Posted in Art and Archaeology, Contemporary Archaeology, Experimental Practice | Tagged , , , | 2 Comments

Walking (in)visible lines: archaeologies in between – published in Flettverk #2 SCENE

We are pleased to have our article ‘Walking (in)visible lines: archaeologies in between’ published last month in a Norwegian art magazine FLETTVERK (translates as ‘product created by braiding or interlacing of different parts’). The theme for issue #2 is SCENE;  fitting for our narrative article based on collaborations between Dan Lee, Antonia Thomas and Tonje Birkeland (pictured above on the cover) over a couple of years in Orkney.

More info on the magazine website: http://tidsskriftet-flettverk.no/INNHOLD.html

Download our article here: lee-thomas-2015-walking-in-visible-lines-flettverk-2.pdf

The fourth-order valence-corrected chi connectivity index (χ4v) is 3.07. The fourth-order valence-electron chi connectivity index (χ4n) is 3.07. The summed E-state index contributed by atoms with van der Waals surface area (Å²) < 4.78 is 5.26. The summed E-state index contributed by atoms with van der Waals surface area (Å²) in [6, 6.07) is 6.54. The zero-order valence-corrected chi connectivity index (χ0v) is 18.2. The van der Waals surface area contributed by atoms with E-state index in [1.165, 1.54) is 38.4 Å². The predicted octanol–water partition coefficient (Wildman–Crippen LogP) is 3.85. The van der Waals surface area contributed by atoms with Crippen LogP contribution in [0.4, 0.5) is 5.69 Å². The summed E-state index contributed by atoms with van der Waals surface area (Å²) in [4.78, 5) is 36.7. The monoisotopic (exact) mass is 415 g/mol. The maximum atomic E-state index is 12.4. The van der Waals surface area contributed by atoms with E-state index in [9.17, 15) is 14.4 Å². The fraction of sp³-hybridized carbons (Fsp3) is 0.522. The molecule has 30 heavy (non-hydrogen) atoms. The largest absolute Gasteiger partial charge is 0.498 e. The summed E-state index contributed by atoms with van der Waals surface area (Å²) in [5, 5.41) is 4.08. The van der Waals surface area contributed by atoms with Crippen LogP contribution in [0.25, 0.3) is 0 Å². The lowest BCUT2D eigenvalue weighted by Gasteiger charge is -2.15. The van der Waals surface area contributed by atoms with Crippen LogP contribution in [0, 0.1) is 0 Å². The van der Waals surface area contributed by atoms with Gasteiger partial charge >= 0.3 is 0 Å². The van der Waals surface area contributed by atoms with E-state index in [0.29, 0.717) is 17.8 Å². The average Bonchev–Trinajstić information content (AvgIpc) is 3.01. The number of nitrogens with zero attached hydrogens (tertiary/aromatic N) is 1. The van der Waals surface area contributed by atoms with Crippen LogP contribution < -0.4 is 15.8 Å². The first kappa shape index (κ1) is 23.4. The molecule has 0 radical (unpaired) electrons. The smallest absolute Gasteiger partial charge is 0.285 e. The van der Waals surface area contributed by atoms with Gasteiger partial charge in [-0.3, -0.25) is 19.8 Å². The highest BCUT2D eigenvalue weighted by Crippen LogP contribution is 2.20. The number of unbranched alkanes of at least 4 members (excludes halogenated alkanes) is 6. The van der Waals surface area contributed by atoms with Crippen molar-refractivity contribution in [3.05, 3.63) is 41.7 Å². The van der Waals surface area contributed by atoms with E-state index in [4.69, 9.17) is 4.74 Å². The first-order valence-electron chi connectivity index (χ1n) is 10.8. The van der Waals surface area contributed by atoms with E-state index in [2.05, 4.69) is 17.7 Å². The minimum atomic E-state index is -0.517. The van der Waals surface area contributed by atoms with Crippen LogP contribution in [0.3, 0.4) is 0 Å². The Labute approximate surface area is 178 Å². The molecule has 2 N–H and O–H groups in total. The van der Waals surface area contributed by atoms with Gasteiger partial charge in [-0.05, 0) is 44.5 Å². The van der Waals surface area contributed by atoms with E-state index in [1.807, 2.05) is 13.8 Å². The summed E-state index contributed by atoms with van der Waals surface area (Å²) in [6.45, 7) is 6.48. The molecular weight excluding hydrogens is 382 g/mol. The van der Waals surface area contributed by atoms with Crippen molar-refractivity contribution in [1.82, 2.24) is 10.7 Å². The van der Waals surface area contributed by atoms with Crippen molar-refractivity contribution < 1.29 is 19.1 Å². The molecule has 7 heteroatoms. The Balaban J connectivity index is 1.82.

Posted in Art and Archaeology, Contemporary Archaeology, Experimental Practice, Performance, Publication, Tonje Birkeland | Tagged , , , , , , | 2 Comments

Kirkwall Grammar School S1 rapid counter mapping of the Ring of Brodgar

Check out these fantastic new maps of the Ring of Brodgar, Orkney World Heritage Site, made by Kirkwall Grammar School S1 students (all 125 of them) on 12th May 2015 on their Big Day Out. These are the results from 12 rapid counter mapping workshops with 4 GPS, run by Dan Lee (Lifelong learning & Outreach Archaeologist, UHI Archaeology Institute). The challenge was to find new sites and places (present & past) within and around the Neolithic stone circle.

My favorite new sites are: Hankie (Imaginative Recent Site Prize), Wild Ross (Natural History Prize) and Middle (Imaginative Spatial Prize)*